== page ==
All About Laughter
The Sound of Laughter
Describing the effect of laughter is rather like explaining a joke or talking about something that was funny at the time – you just need to be there. E. B. White is quoted as saying “Analyzing humor is like dissecting a frog. Few people are interested and the frog dies”. However, the type of laughter that interests me most is unconditional laughter, which doesn’t rely on comedy or humour and is even more difficult to explain. It is contagious in the same way that we often feel the urge to yawn if we observe someone yawning (this effect has even been seen in dogs who yawn in response to seeing humans yawn!). This audio was taken at the end of one of the community laughter sessions I run. Listen and see if you find yourself smiling or even laughing, which will give you a better understanding than what you may read, although ‘being there’ in the group is they way to truly understand it.
Well why not? There is nothing like having a good laugh to instantly lift your mood. I’ve noticed that when people tell funny anecdotes about something that happened to them in the past, it usually involves something going wrong, getting lost, looking foolish, having an accident or a misunderstanding for instance. If you are going to laugh later, why not laugh now?
The science of laughter is not just interesting it’s compelling. Unfortunately, it is difficult to make people laugh, as many failed comedians have discovered. Laughter studies often use comedy films and videos to get people to laugh but the difficulty with this approach is that a sense of humour is very personal. Some people prefer slapstick humour, the use of puns, anecdotal or a narrative style. Also, it probably feels strange to be laughing in an unusual environment, often a lab at a university, knowing that you are part of a study. Laughing in front of people you don’t know can feel socially uncomfortable and unnatural. However, despite these drawbacks to laughter studies, the findings still show that they are many physical, psychological, emotional and social benefits that come from laughing.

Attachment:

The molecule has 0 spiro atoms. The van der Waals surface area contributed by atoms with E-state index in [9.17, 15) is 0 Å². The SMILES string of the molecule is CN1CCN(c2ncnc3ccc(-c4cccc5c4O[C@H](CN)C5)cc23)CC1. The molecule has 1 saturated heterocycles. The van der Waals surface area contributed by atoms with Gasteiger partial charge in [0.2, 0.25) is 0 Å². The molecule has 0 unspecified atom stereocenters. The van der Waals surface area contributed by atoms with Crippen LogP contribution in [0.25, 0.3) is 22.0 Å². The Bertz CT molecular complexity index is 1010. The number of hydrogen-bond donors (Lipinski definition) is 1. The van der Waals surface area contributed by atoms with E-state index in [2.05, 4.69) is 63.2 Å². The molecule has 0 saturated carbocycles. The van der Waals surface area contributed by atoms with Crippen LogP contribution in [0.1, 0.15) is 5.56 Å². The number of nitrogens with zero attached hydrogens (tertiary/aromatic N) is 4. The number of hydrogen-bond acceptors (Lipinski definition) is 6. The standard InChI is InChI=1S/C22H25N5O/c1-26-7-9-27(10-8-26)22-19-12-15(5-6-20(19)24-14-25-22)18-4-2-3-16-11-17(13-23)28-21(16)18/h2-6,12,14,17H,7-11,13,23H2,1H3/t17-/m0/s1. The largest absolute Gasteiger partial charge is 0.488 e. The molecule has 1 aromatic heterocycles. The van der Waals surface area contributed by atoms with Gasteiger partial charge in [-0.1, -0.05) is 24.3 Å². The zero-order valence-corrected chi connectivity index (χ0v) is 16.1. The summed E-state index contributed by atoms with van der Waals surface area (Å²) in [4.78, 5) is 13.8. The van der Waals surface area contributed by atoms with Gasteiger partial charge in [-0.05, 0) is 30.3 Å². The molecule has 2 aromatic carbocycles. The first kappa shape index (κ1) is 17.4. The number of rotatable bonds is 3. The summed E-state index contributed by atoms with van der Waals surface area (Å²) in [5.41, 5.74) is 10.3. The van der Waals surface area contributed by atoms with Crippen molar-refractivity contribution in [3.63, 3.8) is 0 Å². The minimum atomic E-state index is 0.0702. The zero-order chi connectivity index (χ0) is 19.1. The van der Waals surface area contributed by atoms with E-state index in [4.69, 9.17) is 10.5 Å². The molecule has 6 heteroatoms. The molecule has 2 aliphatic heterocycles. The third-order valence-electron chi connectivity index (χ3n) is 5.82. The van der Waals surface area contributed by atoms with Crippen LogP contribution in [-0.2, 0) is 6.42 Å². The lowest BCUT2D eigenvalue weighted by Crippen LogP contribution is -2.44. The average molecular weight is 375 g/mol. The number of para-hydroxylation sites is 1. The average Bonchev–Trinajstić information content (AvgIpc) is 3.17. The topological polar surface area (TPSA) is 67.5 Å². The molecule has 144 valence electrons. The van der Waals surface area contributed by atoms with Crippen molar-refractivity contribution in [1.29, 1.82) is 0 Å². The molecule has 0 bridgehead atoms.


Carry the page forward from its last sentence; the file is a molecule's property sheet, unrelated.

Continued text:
The act of laughing is a truly mindful experience, when we are unable to think about the past or future and become wholly absorbed in the minute. In my experience of running laughter sessions for the past five years is that laughter has the ability to help the shy and introverted open up and can help those who are more extroverted and energetic, calm down. It seems to provide a balance to the body and to the emotional state, and re-sets us.
A great amount of research has been done about the benefits of laughter to increase tolerance to pain, not just during the experience of laughing but for some time afterwards.
Laughing on purpose
It would be lovely if life offered us so many opportunities to laugh each day (actually it does but most of us are too busy to notice) but ironically, the times we would benefit most from laughter, when we are stressed for instance, are the times when we are less likely to. Laughter Yoga was developed by Dr Madan Kataria as a way for people to gain health benefits from laughter without relying on humour or comedy. Now there are thousands of Laughter Yoga clubs around the world.
New Forest Laughter Club
In 2012 I formed the New Forest Laughter club to facilitate laughter sessions in my local community. The sessions are free to anyone and we have several people who travel from afar to join in with our hour of laughter. Although we do some laughter yoga exercises there are also games and activities that encourage laughter which happens spontaneously amongst the group. Over the years the club has been featured on TV, radio and in several magazines. I’d be very happy others introduced something similar in their communities, as people that laugh together, bond together. New Forest Laughter Club details.
Laugh Your Way to Happiness
Although it wasn’t my intention to write a book about the science of laughter I did and in 2014 ‘Laugh Your Way to Happiness’ was published by Watkins/Random House/ Hay House publishers.
Laughter Yoga Teacher Training
I was trained as Laughter Teacher/Trainer by Dr Madan Kataria himself in 2012 at his centre in Bangalore. Nowadays I rarely have the time to run this training programme although I do once a twice a year for open courses and by arrangement for organisations and charities.
Conference Talk & Ice-breaker
Laughter is a wonderful way to begin a conference and I have presented a talk on the science of laughter followed by a laughter session for several organisations including British Airways and Toastmasters International.
Laughter is the sun that drives winter from the human face. Victor Hugo